Droughts in Maharashtra: Lack of management or vagaries of climate change?

None of our policies seem to be designed keeping in mind the farmer and his convenience, says Suneel Joshi, State Coordinator for Jal Biradari, in an interview with India Water Portal.
Severe droughts (Source: Wikimedia Commons)
Severe droughts (Source: Wikimedia Commons)

Recent news has been flooded with reports of the severe drought situation in the Marathwada and Vidarbha regions of Maharashtra. Even more shocking are the reports of large-scale suicides by farmers due to crop losses.

Although the government has announced a relief package for drought-affected areas, these sort of quick- fix solutions are not enough to solve the real problems on the ground, argues Suneel Joshi.

Maharashtra is experiencing drought this year too. Why does this happen every year?

For this, we need to understand the geographical and climatic situation of Maharashtra. As high as 80% to 84% of the agriculture in Maharashtra is rainfed, which means that it totally depends on rainfall for its crops but there is a huge variability in rainfall in different regions of the state.

One-third of the state falls under the semi-arid climatic zone and has its agriculture dependent on the monsoons. Deficient rainfall is reported once every 5 years and drought conditions occur once every 8-9 years. Marathwada and Vidarbha have been experiencing severe drought over the last three years due to deficient rainfall and this has further worsened the situation with a drastic drop in groundwater levels, acute water shortages and severe loss of crops during the kharif and rabi seasons.  
 
Over the last 5 years, newspapers have been full of reports related to relief being provided in the form of water tankers supplying water daily to drought-affected districts and water shortages have affected domestic needs, agriculture, livestock, and livelihoods of hundreds. The worst hit are the resource poor and marginal farmers.

Despite this happening over and over again, the irrigation in the state is very low at 16% as compared to the national average of 42%. Over-dependence on private sources of groundwater use such as tube wells, bore wells, wells and piped water, limits access of farmers to water resources and has also led to over exploitation and severe drop in groundwater levels in the area.

Thus, the major problem in this area is the lack of assured water supply as no other methods of irrigation are utilised. Rather, irrigation is more developed in western Maharashtra as compared to Vidarbha and Marathwada, which needs it the most. Both regions continue to remain relatively backward in terms of socio-economic indicators as well.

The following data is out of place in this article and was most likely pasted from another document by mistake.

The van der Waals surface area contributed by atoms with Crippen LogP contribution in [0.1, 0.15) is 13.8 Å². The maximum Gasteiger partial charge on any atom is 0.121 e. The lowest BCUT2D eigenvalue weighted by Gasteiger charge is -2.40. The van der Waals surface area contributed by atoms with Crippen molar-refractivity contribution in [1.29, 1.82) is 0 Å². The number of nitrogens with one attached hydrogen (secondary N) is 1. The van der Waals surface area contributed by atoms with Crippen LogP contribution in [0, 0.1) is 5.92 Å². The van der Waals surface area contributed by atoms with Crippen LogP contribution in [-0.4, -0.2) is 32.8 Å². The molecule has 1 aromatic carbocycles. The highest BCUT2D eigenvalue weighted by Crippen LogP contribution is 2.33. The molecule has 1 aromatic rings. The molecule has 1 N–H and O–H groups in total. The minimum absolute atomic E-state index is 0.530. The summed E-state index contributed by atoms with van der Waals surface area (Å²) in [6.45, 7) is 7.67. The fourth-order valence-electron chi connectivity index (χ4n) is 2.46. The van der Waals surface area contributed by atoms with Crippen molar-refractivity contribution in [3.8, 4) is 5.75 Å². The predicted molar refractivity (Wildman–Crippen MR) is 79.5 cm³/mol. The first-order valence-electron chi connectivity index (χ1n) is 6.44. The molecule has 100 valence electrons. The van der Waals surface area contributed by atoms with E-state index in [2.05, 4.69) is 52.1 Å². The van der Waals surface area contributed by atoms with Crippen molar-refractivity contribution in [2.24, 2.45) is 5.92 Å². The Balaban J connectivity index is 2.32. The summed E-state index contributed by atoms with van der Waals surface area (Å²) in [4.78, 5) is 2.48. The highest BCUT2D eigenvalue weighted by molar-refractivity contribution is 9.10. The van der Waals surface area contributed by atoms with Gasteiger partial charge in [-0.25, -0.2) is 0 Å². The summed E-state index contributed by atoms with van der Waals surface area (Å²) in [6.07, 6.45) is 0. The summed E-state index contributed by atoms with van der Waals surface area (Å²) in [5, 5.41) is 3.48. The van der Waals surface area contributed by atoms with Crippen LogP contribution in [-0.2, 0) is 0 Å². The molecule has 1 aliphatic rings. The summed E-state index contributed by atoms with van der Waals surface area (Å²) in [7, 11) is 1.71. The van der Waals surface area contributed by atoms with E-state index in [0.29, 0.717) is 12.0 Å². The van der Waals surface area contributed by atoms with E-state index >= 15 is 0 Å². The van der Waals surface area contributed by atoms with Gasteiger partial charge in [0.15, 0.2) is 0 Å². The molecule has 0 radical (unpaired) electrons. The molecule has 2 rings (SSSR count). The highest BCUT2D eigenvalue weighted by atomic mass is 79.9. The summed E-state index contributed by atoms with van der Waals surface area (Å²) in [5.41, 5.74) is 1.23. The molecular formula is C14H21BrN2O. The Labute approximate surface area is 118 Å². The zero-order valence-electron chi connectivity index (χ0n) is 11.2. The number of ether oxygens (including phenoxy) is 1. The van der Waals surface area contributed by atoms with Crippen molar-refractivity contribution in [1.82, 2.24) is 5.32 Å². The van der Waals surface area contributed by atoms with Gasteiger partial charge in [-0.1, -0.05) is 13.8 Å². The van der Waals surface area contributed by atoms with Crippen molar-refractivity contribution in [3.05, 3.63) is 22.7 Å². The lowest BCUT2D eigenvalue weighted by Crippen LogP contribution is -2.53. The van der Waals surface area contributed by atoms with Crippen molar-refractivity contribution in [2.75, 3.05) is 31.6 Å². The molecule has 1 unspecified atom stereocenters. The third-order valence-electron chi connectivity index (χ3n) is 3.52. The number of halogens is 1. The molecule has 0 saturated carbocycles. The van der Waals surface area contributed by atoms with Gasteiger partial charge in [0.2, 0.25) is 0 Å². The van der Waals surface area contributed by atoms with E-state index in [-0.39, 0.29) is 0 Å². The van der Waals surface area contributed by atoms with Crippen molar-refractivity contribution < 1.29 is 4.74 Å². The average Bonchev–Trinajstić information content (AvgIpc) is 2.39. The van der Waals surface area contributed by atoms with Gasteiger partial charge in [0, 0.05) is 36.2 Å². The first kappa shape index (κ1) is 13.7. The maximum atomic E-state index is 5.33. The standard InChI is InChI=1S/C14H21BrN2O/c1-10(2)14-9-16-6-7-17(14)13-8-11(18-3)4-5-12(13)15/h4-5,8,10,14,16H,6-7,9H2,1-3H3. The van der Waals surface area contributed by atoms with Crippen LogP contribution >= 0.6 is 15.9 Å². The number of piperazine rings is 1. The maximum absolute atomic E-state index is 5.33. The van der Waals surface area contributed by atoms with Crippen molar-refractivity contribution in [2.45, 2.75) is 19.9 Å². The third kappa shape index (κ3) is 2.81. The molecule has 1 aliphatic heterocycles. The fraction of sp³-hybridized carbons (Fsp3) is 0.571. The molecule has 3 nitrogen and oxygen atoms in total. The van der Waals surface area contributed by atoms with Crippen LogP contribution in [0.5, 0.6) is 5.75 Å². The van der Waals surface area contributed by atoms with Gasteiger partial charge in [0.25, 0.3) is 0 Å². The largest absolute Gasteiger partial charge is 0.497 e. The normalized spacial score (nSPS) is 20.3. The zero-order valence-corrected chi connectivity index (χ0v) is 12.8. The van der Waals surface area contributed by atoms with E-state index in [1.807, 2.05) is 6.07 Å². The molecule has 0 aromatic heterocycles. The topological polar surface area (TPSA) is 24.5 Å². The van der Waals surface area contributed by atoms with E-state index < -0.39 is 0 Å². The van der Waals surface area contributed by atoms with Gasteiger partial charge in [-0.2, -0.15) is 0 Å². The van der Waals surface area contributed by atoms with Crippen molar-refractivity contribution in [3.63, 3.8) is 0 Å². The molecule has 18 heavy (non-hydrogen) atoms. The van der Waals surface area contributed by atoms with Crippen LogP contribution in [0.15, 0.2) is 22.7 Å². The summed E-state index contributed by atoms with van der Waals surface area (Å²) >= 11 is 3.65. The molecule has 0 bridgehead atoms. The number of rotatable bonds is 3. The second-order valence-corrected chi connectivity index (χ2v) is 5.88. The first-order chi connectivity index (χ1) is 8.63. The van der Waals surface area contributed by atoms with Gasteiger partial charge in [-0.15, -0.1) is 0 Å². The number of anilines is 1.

Is it due to geography, climate change or mismanagement of resources?

Geography is a factor that we know about for a long time. Climate change has worsened the situation over the last few years, but what is more worrying is the lack of planning, short sightedness and pure disregard shown for the situation at the policy level. The vulnerable situation of the area is already known, but we still depend on dams for water, which goes to the farmers at a price.

What will the small and marginal farmers do? We still focus on water-intensive crops like sugarcane. for better and assured money. The poor farmer is forced to practice an agricultural model based on demand and supply where he is unable to get an output that is at least equal if not more than what he put in. Development of industries and cities have also put an additional load on water resources from dams, which in many cases are diverted to cities. The farmer is thus caught in a web of unending demands and a maze of circumstances from where there is no way out.

What is the actual situation of farmers in the area? Who are the ones committing suicide?

We have to understand the situation of a farmer in a broader context. Our policies have not looked at the overall development of farming communities. Our farmers in the area are totally dependant on land for their livelihoods. It is only a few farmers that also have other members in the family working in the cities, who can provide additional income to the family in times of crisis. And farming is a resource intensive process. You need money to buy seeds, fertilisers, pesticides, water, manpower, electricity. You put in all the money for resources and then depend on the rain and climate to do their bit. When the vagaries of climate take their toll, the farmer has no way out. He is then caught in the loan web to sow the next crop for the next season.